The above story may seem unlikely -- and it is. In fact, the vast majority of dinosaurs that ever lived did not form fossils. Their remains were crunched up by scavengers, or rotted away, or disintegrated in wind and rain. Vast numbers of the remains that did become fossilized did not last very long. They and their rocks were buried so deep in the Earth that they melted, destroying all traces of fossil shape and form. Many fossils that exist today are still deep in the Earth, far out of reach of our eyes or drills. It follows that the chances of a single dinosaur leaving any preserved remains at all must be millions to one.

Not only dinosaurs left fossils. Most living things, including animals, plants and even microbes, are represented in the fossil record. The great majority of preservations are hard parts, such as bones, teeth, claws, horns, shells, wood, leaf-ribs, seeds or cones. Because fossils tended to form when sand, mud or similar sediment quickly covers remains, protecting and slowing their disintegration, the greatest number are from marine animals that died and sank into the ooze on the seabed. As a result, the shells of crustaceans, such as trilobites, and of molluscs, such as ammonites, abound as fossils. Also, not only body parts were preserved. Eggshells, excavated nests and burrows, footprints, scratch marks, furrow-like tail-drags and even droppings or dung all left signs, known as "trace fossils." Much rarer are fossils of softer body parts, such as skin and flesh, which need exceptional conditions to be preserved (see page 23).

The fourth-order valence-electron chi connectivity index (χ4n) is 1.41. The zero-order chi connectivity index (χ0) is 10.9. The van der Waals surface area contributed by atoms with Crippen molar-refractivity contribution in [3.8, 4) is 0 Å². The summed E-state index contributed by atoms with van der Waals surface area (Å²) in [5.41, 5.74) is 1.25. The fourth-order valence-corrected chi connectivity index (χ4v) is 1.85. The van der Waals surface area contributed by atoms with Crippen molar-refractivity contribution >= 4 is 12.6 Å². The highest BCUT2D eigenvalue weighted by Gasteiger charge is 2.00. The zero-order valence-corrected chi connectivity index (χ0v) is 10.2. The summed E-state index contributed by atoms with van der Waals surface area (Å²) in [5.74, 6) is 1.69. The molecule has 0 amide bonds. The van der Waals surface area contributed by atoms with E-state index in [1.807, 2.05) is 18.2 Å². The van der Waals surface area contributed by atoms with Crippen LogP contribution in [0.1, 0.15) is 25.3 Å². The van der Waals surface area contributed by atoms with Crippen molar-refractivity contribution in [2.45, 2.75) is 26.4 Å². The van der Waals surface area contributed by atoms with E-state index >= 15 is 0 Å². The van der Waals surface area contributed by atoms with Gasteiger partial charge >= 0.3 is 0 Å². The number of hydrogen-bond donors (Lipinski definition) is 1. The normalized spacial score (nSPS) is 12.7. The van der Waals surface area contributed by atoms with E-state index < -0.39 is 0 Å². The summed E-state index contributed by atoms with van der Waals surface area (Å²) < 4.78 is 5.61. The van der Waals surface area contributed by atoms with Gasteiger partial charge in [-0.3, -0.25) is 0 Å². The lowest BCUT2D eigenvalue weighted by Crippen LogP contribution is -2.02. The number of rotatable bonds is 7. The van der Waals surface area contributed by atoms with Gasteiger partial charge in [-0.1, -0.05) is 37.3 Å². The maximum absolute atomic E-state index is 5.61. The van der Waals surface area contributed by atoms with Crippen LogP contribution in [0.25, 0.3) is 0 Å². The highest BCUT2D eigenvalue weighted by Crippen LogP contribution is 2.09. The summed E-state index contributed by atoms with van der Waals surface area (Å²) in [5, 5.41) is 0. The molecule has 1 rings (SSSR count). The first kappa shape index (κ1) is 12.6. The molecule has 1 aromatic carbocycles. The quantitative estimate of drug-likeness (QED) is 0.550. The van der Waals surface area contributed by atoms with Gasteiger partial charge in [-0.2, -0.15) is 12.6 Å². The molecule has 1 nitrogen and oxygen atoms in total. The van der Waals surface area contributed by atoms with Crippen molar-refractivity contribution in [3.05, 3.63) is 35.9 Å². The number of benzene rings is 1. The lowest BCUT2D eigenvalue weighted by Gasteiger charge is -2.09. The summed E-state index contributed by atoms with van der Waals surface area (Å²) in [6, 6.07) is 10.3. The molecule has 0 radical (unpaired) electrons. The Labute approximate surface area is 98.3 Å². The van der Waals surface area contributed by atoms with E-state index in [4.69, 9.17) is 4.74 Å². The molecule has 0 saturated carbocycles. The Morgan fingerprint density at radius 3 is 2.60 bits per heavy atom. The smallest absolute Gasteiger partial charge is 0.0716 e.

Finding Fossils

Fossils of dinosaurs and other prehistoric life forms are coming to light everyday, at thousands of sites around the world. However, usually no one is there to recognize their significance. Expectant fossil-finders can search and monitor only a tiny fraction of the places where preserved remains of prehistoric life become visible. A key requirement for such sites is suitable types of rocks at or near the surface.